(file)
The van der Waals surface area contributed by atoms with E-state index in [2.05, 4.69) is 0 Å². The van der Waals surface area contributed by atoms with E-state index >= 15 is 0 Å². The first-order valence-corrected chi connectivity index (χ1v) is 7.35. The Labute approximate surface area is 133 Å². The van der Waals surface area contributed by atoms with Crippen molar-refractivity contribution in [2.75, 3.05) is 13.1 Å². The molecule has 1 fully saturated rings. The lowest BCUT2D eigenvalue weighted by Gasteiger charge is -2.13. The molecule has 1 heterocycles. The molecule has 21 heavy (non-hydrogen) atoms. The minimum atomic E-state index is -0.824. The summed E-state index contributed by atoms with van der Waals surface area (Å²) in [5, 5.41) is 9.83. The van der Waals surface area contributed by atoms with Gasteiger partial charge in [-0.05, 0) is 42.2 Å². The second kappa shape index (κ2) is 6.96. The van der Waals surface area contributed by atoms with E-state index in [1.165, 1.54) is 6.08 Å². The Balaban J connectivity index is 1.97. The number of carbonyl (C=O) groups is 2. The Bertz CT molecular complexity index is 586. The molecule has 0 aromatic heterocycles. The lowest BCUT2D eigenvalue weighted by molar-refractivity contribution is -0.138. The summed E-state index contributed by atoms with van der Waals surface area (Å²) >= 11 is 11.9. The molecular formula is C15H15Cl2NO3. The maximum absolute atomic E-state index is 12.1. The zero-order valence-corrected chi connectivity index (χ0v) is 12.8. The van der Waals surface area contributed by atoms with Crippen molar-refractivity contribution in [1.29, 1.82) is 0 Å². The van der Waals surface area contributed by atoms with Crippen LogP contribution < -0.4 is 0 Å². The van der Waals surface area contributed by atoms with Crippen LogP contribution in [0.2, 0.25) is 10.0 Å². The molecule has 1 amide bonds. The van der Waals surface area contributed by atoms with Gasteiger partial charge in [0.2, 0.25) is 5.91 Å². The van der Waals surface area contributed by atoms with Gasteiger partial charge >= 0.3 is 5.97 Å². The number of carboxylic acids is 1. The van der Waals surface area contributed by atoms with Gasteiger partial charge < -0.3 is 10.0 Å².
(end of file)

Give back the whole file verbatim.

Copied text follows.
The van der Waals surface area contributed by atoms with E-state index in [2.05, 4.69) is 0 Å². The van der Waals surface area contributed by atoms with E-state index >= 15 is 0 Å². The first-order valence-corrected chi connectivity index (χ1v) is 7.35. The Labute approximate surface area is 133 Å². The van der Waals surface area contributed by atoms with Crippen molar-refractivity contribution in [2.75, 3.05) is 13.1 Å². The molecule has 1 fully saturated rings. The lowest BCUT2D eigenvalue weighted by Gasteiger charge is -2.13. The molecule has 1 heterocycles. The molecule has 21 heavy (non-hydrogen) atoms. The minimum atomic E-state index is -0.824. The summed E-state index contributed by atoms with van der Waals surface area (Å²) in [5, 5.41) is 9.83. The van der Waals surface area contributed by atoms with Gasteiger partial charge in [-0.05, 0) is 42.2 Å². The second kappa shape index (κ2) is 6.96. The van der Waals surface area contributed by atoms with E-state index in [1.165, 1.54) is 6.08 Å². The Balaban J connectivity index is 1.97. The number of carbonyl (C=O) groups is 2. The Bertz CT molecular complexity index is 586. The molecule has 0 aromatic heterocycles. The lowest BCUT2D eigenvalue weighted by molar-refractivity contribution is -0.138. The summed E-state index contributed by atoms with van der Waals surface area (Å²) >= 11 is 11.9. The molecular formula is C15H15Cl2NO3. The maximum absolute atomic E-state index is 12.1. The zero-order valence-corrected chi connectivity index (χ0v) is 12.8. The van der Waals surface area contributed by atoms with Crippen molar-refractivity contribution in [1.29, 1.82) is 0 Å². The van der Waals surface area contributed by atoms with Crippen LogP contribution < -0.4 is 0 Å². The van der Waals surface area contributed by atoms with Crippen LogP contribution in [0.2, 0.25) is 10.0 Å². The molecule has 1 amide bonds. The van der Waals surface area contributed by atoms with Gasteiger partial charge in [0.2, 0.25) is 5.91 Å². The van der Waals surface area contributed by atoms with Gasteiger partial charge >= 0.3 is 5.97 Å². The number of carboxylic acids is 1. The van der Waals surface area contributed by atoms with Gasteiger partial charge < -0.3 is 10.0 Å².